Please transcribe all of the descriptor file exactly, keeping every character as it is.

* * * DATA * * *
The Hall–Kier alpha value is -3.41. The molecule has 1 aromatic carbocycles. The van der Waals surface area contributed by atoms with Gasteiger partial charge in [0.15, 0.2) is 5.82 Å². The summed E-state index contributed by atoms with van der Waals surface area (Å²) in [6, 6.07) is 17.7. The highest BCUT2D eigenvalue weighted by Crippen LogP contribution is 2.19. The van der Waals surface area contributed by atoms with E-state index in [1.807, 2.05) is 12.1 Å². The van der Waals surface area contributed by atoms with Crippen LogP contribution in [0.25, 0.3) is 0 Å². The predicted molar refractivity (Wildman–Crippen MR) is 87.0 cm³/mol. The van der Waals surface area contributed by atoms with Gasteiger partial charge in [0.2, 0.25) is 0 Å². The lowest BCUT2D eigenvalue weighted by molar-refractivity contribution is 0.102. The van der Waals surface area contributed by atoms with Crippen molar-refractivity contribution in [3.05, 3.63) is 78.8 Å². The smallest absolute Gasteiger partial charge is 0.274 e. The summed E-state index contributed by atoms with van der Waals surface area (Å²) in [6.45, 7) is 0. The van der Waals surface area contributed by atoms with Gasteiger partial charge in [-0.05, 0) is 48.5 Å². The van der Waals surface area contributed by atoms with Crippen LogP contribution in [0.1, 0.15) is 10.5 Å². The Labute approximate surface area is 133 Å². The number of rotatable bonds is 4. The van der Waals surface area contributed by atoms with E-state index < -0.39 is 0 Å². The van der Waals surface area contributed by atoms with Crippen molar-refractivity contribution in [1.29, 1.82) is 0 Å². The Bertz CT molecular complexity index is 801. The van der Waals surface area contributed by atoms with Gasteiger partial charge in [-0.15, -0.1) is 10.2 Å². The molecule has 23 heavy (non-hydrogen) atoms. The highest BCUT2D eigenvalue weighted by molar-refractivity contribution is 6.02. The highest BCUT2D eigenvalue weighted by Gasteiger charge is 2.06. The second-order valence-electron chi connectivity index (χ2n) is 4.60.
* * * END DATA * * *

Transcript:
The Hall–Kier alpha value is -3.41. The molecule has 1 aromatic carbocycles. The van der Waals surface area contributed by atoms with Gasteiger partial charge in [0.15, 0.2) is 5.82 Å². The summed E-state index contributed by atoms with van der Waals surface area (Å²) in [6, 6.07) is 17.7. The highest BCUT2D eigenvalue weighted by Crippen LogP contribution is 2.19. The van der Waals surface area contributed by atoms with E-state index in [1.807, 2.05) is 12.1 Å². The van der Waals surface area contributed by atoms with Crippen LogP contribution in [0.25, 0.3) is 0 Å². The predicted molar refractivity (Wildman–Crippen MR) is 87.0 cm³/mol. The van der Waals surface area contributed by atoms with Gasteiger partial charge in [0.2, 0.25) is 0 Å². The lowest BCUT2D eigenvalue weighted by molar-refractivity contribution is 0.102. The van der Waals surface area contributed by atoms with Crippen molar-refractivity contribution in [3.05, 3.63) is 78.8 Å². The smallest absolute Gasteiger partial charge is 0.274 e. The summed E-state index contributed by atoms with van der Waals surface area (Å²) in [6.45, 7) is 0. The van der Waals surface area contributed by atoms with Gasteiger partial charge in [-0.05, 0) is 48.5 Å². The van der Waals surface area contributed by atoms with Crippen LogP contribution in [0.1, 0.15) is 10.5 Å². The Labute approximate surface area is 133 Å². The number of rotatable bonds is 4. The van der Waals surface area contributed by atoms with E-state index < -0.39 is 0 Å². The van der Waals surface area contributed by atoms with Crippen molar-refractivity contribution in [1.29, 1.82) is 0 Å². The Bertz CT molecular complexity index is 801. The van der Waals surface area contributed by atoms with Gasteiger partial charge in [-0.15, -0.1) is 10.2 Å². The molecule has 23 heavy (non-hydrogen) atoms. The highest BCUT2D eigenvalue weighted by molar-refractivity contribution is 6.02. The highest BCUT2D eigenvalue weighted by Gasteiger charge is 2.06. The second-order valence-electron chi connectivity index (χ2n) is 4.60.